In May 2012, a month before the Rift debuted at E3 2012, Id and Oculus signed a nondisclosure agreement governing how Carmack’s work on virtual reality as an Id employee could be shared between the companies.

            A copy of the NDA obtained by Re/code says, in part, that Oculus “shall not acquire hereunder any right whatsoever to any proprietary information … nothing in this agreement is intended or shall be construed as a transfer, grant, license, release or waiver of any intellectual property rights in any proprietary information.”

            The NDA notes that both parties were under “no commitment” to invest in one another or “enter into any other business arrangements of any nature whatsoever.” ZeniMax said in a statement that it discussed taking equity in Oculus but that talks between the two companies fell through.

            Id legal EVP J. Griffin Lesher signed the NDA, as did Luckey. Carmack is not named, nor did he sign the document, but the contention is that all his work — not just code he wrote — as a ZeniMax employee was owned by the company, which expected compensation if that work ever made it into a money-making product. A source familiar with the dispute said Carmack had negotiated an exception to his ZeniMax contract for his aerospace startup, Armadillo Aerospace, but that no such exception was negotiated for virtual reality.


            Source: http://www.recode.net/2014/5/1/11626364/heres-the-agreement-oculus-allegedly-broke-according-to-zenimax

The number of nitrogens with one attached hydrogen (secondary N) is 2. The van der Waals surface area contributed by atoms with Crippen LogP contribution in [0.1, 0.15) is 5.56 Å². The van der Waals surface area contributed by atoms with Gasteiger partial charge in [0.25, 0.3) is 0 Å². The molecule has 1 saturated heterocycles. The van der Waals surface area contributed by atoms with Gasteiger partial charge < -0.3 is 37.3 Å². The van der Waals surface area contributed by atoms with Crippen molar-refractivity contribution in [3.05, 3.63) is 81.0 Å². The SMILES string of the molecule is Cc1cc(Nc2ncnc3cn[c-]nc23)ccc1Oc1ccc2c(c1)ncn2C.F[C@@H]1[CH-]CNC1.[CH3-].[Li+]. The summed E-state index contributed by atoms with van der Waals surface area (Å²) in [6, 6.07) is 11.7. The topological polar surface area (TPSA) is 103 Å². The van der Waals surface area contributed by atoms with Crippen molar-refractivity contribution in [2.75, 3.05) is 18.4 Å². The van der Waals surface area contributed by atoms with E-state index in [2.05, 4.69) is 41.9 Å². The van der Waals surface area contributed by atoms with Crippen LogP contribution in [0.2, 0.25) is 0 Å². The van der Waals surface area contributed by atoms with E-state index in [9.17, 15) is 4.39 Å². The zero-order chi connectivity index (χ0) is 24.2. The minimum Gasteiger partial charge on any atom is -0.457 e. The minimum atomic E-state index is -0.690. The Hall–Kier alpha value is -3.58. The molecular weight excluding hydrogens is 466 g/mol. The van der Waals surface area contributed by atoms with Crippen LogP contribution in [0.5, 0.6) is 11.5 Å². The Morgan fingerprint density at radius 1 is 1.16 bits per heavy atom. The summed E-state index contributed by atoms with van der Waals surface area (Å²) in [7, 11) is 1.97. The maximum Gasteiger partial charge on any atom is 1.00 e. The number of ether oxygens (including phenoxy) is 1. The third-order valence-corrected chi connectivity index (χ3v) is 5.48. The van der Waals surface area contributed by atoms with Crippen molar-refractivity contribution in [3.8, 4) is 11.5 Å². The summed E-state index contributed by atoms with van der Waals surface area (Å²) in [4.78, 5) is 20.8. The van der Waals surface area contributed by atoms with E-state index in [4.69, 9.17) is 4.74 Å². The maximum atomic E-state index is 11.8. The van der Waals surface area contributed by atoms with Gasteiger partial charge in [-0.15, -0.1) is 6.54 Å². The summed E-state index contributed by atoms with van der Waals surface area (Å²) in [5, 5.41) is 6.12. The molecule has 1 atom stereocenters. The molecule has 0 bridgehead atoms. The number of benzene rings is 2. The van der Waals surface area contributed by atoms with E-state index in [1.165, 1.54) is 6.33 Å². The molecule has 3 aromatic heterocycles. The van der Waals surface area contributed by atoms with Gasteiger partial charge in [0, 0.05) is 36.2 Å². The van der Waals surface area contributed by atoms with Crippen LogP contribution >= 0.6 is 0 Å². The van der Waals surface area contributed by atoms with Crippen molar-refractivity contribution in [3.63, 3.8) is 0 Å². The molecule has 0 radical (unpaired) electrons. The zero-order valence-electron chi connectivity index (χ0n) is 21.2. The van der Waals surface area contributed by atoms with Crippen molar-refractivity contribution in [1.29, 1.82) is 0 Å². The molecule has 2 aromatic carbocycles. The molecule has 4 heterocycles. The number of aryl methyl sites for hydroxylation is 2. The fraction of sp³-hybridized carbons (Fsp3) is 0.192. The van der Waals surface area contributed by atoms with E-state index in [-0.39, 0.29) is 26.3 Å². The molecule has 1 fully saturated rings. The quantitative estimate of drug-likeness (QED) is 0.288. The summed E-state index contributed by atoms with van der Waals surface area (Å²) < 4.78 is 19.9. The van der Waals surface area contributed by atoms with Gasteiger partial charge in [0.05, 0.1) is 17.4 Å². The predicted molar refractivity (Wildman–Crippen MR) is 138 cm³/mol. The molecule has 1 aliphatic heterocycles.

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              February 1, 2017 12:41 PM

              Ah, I see. So ZeniMax definitely could be said to have won the decision. This is exactly what they were looking for, aside from the size of the payout.

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                February 1, 2017 12:47 PM

                It's not what they were looking for. Oculus wasn't found to be using any of their tech or property.

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                  February 1, 2017 12:49 PM

                  That's a pretty extreme judgement, then.

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                    February 1, 2017 12:53 PM

                    I'm no lawyer, but I agree. I'm curious if that award will stand given the rest.

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        February 1, 2017 1:17 PM